Friday, 01 February 2013 00:00
The latest in hospital care is, a hospitalist.
Don’t know what that is? Check out Plainview Hospital, which began a hospitalist program last October and plans to expand it to Syosset Hospital, according to Dr. Alan Mensch, senior vice president of medical affairs at Syosset and Plainview hospitals, part of the North Shore-LIJ Health System.
Under the program, patients are assigned a doctor responsible for their care during their hospital stay.
A hospitalist doctor coordinates with a patient’s primary care physician and is a critical part of a patient’s care while they are in the hospital. The patient’s primary care physician will consult with the patient prior to enrolling them in the program; the process is similar to a doctor referring a patient to a specialist. Among the benefits of being treated by a hospitalist is that patients can be treated by a doctor whenever they need care and the length of their hospital stay can be decreased.
“Hospitalized medicine is becoming a specialized field,” said Dr. Mensch. “One of the advantages of having a hospitalist is they are immediately available to their patients in the hospital. They are also able to assume other responsibilities, including teaching the resident staff, getting involved in hospital committees and supervising rounds.”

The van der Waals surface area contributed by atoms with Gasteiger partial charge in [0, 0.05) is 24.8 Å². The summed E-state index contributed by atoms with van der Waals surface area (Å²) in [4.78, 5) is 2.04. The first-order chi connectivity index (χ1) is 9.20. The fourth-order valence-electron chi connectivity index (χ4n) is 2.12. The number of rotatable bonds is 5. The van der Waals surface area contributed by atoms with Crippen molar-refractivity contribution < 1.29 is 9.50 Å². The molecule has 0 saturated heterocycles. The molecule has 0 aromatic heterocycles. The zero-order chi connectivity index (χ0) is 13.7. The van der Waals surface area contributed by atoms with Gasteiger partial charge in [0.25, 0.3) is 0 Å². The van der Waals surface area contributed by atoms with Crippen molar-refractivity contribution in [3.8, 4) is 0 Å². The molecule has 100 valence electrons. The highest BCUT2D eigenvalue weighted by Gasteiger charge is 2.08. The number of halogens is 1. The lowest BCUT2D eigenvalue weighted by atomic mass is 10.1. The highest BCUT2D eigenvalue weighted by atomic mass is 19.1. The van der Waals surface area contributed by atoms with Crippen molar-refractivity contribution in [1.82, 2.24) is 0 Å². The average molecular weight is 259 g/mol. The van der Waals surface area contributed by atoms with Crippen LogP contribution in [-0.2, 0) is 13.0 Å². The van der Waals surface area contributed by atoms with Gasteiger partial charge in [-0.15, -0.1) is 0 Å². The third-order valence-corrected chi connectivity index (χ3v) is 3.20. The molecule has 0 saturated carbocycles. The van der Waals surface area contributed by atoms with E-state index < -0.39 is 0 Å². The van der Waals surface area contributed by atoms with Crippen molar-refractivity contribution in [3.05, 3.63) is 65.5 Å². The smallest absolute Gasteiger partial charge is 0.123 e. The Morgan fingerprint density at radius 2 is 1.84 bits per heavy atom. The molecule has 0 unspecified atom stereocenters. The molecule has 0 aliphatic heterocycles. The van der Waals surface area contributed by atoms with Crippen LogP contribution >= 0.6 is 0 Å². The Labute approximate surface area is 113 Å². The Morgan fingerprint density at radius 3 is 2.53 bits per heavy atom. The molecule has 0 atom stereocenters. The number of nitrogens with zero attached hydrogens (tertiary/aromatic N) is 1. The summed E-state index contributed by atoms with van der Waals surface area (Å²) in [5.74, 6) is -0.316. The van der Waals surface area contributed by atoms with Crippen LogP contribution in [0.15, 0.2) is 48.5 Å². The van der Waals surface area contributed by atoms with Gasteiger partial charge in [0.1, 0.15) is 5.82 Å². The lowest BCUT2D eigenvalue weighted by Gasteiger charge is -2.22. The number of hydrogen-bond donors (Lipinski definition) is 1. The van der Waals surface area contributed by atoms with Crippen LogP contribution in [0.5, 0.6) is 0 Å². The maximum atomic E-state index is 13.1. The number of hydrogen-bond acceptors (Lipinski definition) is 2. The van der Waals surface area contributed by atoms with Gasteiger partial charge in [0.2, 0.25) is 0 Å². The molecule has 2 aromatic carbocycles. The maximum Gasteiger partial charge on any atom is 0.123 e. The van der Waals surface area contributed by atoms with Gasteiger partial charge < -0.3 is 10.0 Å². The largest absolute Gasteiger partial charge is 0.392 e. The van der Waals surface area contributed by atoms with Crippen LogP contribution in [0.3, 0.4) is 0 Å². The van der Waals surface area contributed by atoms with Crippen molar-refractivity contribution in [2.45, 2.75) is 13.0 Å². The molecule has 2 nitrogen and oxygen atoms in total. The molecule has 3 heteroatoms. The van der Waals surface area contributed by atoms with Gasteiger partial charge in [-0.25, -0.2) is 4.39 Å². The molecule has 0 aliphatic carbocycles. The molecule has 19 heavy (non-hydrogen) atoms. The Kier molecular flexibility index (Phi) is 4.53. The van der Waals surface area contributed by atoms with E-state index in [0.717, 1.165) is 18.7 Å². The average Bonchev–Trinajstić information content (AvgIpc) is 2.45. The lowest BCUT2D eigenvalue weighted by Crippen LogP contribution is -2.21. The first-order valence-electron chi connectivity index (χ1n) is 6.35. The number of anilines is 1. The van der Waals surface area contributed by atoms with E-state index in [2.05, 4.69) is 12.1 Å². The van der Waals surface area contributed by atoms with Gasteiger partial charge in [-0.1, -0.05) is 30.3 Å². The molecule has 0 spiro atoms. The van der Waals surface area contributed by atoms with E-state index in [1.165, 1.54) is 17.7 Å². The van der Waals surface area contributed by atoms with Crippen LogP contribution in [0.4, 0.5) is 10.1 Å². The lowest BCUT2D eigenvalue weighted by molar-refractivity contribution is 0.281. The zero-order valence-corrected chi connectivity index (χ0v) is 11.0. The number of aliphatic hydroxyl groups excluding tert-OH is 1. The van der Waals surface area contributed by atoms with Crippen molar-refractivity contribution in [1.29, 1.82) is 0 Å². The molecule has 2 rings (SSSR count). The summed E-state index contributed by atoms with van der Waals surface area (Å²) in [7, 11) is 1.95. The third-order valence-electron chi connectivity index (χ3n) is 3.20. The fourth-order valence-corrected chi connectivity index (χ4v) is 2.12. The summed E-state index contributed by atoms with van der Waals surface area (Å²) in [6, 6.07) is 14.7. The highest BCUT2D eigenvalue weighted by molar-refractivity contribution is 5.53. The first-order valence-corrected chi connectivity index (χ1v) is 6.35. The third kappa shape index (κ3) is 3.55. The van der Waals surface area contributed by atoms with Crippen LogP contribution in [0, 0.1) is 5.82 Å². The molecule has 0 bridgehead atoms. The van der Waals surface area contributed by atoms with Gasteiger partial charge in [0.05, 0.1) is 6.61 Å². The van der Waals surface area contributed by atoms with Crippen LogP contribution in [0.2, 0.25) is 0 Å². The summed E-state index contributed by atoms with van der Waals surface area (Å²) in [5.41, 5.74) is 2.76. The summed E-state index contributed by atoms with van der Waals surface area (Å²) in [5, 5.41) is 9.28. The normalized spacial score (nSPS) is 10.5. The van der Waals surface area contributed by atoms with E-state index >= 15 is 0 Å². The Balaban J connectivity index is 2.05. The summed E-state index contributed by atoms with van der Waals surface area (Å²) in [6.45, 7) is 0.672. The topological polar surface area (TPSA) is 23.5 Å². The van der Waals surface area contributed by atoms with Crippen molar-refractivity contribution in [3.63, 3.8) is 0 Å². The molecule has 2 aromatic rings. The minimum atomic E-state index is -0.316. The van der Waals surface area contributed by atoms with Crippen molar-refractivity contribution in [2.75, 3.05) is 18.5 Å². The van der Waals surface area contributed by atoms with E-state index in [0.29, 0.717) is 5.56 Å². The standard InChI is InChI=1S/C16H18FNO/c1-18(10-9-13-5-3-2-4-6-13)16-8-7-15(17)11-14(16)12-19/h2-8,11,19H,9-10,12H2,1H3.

Saturday, 26 July 2014 00:00
The kids may be grown. The marriage may have not worked out. Perhaps retirement affords more free time than was anticipated.
Enter The Transition Network, an national social group featuring an active chapter on Long Island that meets regularly at the Plainview-Old Bethpage Library.
Judy Forman, Plainview resident and program co-chair, noted that The Transition Network is an organization of women ages 50 and over who are ‘transitioning’ into the next phase of their lives — whether it be retirement, divorce, losing a loved one or so on — and helping them to meet new people while expanding their horizons.
Friday, 25 July 2014 00:00
Plainview resident Cila Schlanger was eager to attend a two-hour property tax workshop at the Farmingdale Public Library last week — the problem is, so were many other people.
“I was taken aback once I came here because there was such a line,” she said. “I thought it would be a two-hour workshop, but individuals had to wait to be helped on a first come, first serve basis.”
Residents are trying to save a buck whenever and wherever they can, especially when it comes to property taxes. To try and lend a helping hand, elected officials recently hosted a property tax exemption workshop at the library, drawing residents from across Nassau County.